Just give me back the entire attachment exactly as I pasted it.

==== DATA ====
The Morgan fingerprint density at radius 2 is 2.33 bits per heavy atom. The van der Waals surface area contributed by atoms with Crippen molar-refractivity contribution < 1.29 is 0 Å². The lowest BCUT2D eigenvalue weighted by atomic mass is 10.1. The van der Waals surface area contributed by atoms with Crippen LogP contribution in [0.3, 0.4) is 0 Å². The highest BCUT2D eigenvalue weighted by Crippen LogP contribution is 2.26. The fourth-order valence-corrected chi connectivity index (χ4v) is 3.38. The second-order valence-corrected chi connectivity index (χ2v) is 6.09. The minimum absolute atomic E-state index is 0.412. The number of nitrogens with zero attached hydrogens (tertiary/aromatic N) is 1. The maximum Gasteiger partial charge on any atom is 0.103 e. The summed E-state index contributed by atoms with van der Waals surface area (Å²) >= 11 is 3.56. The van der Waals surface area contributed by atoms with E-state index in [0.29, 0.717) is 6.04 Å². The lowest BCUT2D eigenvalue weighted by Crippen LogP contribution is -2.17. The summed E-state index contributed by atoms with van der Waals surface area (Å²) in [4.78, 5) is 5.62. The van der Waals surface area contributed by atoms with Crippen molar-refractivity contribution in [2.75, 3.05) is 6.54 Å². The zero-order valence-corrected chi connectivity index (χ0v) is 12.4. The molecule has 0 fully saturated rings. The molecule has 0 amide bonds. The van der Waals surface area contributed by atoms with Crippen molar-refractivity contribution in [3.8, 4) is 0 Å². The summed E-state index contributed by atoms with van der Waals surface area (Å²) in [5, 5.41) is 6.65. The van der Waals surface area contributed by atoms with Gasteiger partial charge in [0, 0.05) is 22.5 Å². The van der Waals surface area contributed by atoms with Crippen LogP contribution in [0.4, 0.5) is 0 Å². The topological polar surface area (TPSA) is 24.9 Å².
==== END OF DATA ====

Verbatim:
The Morgan fingerprint density at radius 2 is 2.33 bits per heavy atom. The van der Waals surface area contributed by atoms with Crippen molar-refractivity contribution < 1.29 is 0 Å². The lowest BCUT2D eigenvalue weighted by atomic mass is 10.1. The van der Waals surface area contributed by atoms with Crippen LogP contribution in [0.3, 0.4) is 0 Å². The highest BCUT2D eigenvalue weighted by Crippen LogP contribution is 2.26. The fourth-order valence-corrected chi connectivity index (χ4v) is 3.38. The second-order valence-corrected chi connectivity index (χ2v) is 6.09. The minimum absolute atomic E-state index is 0.412. The number of nitrogens with zero attached hydrogens (tertiary/aromatic N) is 1. The maximum Gasteiger partial charge on any atom is 0.103 e. The summed E-state index contributed by atoms with van der Waals surface area (Å²) >= 11 is 3.56. The van der Waals surface area contributed by atoms with E-state index in [0.29, 0.717) is 6.04 Å². The lowest BCUT2D eigenvalue weighted by Crippen LogP contribution is -2.17. The summed E-state index contributed by atoms with van der Waals surface area (Å²) in [4.78, 5) is 5.62. The van der Waals surface area contributed by atoms with Crippen molar-refractivity contribution in [2.75, 3.05) is 6.54 Å². The zero-order valence-corrected chi connectivity index (χ0v) is 12.4. The molecule has 0 fully saturated rings. The molecule has 0 amide bonds. The van der Waals surface area contributed by atoms with Crippen molar-refractivity contribution in [3.8, 4) is 0 Å². The summed E-state index contributed by atoms with van der Waals surface area (Å²) in [5, 5.41) is 6.65. The van der Waals surface area contributed by atoms with Gasteiger partial charge in [0, 0.05) is 22.5 Å². The van der Waals surface area contributed by atoms with Crippen LogP contribution in [0.4, 0.5) is 0 Å². The topological polar surface area (TPSA) is 24.9 Å².